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Demonstration of Mathias Gaunard's overloaded function object technique. See also https://gist.github.com/3779508

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lambda-overload.cpp
C++
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// Copyright Dave Abrahams 2012. Distributed under the Boost
// Software License, Version 1.0. (See accompanying
// file LICENSE_1_0.txt or copy at http://www.boost.org/LICENSE_1_0.txt)
 
template<class...Fs> struct overloaded;
 
template<class F1, class...Fs>
struct overloaded<F1, Fs...> : F1, overloaded<Fs...>::type
{
typedef overloaded type;
 
overloaded(F1 head, Fs...tail)
: F1(head),
overloaded<Fs...>::type(tail...)
{}
using F1::operator();
using overloaded<Fs...>::type::operator();
};
 
template<class F>
struct overloaded<F> : F
{
typedef F type;
using F::operator();
};
 
template<class...Fs>
typename overloaded<Fs...>::type overload(Fs...x)
{ return overloaded<Fs...>(x...); }
 
auto f = overload(
[](int x) { return x+1; },
[](char const* y) { return y + 1; },
[](int* y) { return y; });
 
int main()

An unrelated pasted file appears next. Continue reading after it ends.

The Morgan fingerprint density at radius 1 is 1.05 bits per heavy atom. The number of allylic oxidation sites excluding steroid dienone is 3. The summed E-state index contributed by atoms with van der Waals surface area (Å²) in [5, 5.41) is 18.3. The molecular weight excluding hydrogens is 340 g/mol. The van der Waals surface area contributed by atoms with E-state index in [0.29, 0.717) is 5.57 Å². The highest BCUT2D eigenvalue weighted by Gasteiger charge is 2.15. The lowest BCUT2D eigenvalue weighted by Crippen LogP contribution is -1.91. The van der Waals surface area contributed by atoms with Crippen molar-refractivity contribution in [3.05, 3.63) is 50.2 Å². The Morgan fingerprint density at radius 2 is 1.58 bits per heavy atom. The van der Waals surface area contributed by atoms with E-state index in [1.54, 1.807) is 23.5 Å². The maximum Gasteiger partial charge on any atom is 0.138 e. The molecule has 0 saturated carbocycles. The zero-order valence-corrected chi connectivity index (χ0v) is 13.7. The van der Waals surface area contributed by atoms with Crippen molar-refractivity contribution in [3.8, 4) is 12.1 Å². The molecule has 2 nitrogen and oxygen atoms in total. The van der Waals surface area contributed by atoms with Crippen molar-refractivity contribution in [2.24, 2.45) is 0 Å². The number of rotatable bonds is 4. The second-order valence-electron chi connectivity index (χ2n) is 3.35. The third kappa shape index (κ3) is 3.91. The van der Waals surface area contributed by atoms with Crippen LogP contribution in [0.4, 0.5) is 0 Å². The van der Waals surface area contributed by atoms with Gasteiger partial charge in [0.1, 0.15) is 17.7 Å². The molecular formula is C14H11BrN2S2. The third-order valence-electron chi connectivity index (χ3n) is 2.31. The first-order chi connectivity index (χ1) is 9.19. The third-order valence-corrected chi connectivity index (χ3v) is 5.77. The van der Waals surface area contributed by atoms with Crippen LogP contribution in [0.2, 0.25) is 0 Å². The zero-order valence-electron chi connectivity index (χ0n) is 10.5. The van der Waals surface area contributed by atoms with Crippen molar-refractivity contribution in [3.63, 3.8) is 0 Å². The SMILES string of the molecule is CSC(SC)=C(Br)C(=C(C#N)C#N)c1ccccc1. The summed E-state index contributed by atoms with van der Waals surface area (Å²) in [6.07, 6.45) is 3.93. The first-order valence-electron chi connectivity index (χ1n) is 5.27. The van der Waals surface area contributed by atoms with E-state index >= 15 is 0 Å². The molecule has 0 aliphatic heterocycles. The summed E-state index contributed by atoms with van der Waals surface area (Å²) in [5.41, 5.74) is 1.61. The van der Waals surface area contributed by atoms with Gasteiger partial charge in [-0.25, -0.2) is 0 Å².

{
int a = f(1);
char const* p = f("hello");
int* r = f(&a);
}

I was very impressed by http://cpp-next.com/archive/2012/09/unifying-generic-functions-and-function-objects/
and was trying to find a variadic implementation:

I ended up with:

    #include <iostream>
    template <typename T, typename ... Ts>
    struct OverloadSet : public T, public Ts...
    {
        OverloadSet(T x, Ts...xs)
            : T(x)
            , Ts(xs)... { }

        // Even specifing just one T::operator()
        // is enough to disambiguate
        using T::operator();
    };
    template <typename ... Ts>
    auto getOverloadSet(Ts ... xs) -> OverloadSet<Ts...>
    {
        return OverloadSet<Ts...>(xs...);
    }
    int main(int argc, char *argv[])
    {
        auto f = getOverloadSet(
                                []() { return 1; },
                                [](int x) { return x+1; },
                                [](double x) { return x+1.0; }
                               );
         std::cout << f()  << std::endl;
         std::cout << f(2)  << std::endl;
         std::cout << f(3.5)  << std::endl;
    };

What gets me is that this works with just one

    using T::operator();

Can you explain to me why?

Thanks.

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